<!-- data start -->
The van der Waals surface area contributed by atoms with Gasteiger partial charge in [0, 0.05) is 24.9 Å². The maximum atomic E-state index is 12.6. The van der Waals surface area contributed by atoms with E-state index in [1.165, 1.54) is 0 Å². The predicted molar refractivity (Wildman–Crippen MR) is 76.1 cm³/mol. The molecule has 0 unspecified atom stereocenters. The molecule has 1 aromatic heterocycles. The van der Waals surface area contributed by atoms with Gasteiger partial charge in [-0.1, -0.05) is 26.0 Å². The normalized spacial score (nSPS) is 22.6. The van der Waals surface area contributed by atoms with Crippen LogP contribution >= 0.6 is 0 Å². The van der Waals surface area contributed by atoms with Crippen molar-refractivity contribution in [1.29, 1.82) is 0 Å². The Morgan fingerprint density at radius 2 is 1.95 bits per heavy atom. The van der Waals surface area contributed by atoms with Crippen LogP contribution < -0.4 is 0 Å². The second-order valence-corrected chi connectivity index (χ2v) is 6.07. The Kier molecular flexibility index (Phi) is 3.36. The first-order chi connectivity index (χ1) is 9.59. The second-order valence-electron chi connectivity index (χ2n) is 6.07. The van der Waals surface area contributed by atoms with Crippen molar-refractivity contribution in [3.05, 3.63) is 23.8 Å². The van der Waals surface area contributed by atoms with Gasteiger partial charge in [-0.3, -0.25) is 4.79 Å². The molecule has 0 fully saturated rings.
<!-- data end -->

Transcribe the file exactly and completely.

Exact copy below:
The van der Waals surface area contributed by atoms with Gasteiger partial charge in [0, 0.05) is 24.9 Å². The maximum atomic E-state index is 12.6. The van der Waals surface area contributed by atoms with E-state index in [1.165, 1.54) is 0 Å². The predicted molar refractivity (Wildman–Crippen MR) is 76.1 cm³/mol. The molecule has 0 unspecified atom stereocenters. The molecule has 1 aromatic heterocycles. The van der Waals surface area contributed by atoms with Gasteiger partial charge in [-0.1, -0.05) is 26.0 Å². The normalized spacial score (nSPS) is 22.6. The van der Waals surface area contributed by atoms with Crippen LogP contribution >= 0.6 is 0 Å². The van der Waals surface area contributed by atoms with Crippen molar-refractivity contribution in [1.29, 1.82) is 0 Å². The Morgan fingerprint density at radius 2 is 1.95 bits per heavy atom. The van der Waals surface area contributed by atoms with Crippen LogP contribution < -0.4 is 0 Å². The second-order valence-corrected chi connectivity index (χ2v) is 6.07. The Kier molecular flexibility index (Phi) is 3.36. The first-order chi connectivity index (χ1) is 9.59. The second-order valence-electron chi connectivity index (χ2n) is 6.07. The van der Waals surface area contributed by atoms with Crippen molar-refractivity contribution in [3.05, 3.63) is 23.8 Å². The van der Waals surface area contributed by atoms with Gasteiger partial charge in [-0.3, -0.25) is 4.79 Å². The molecule has 0 fully saturated rings.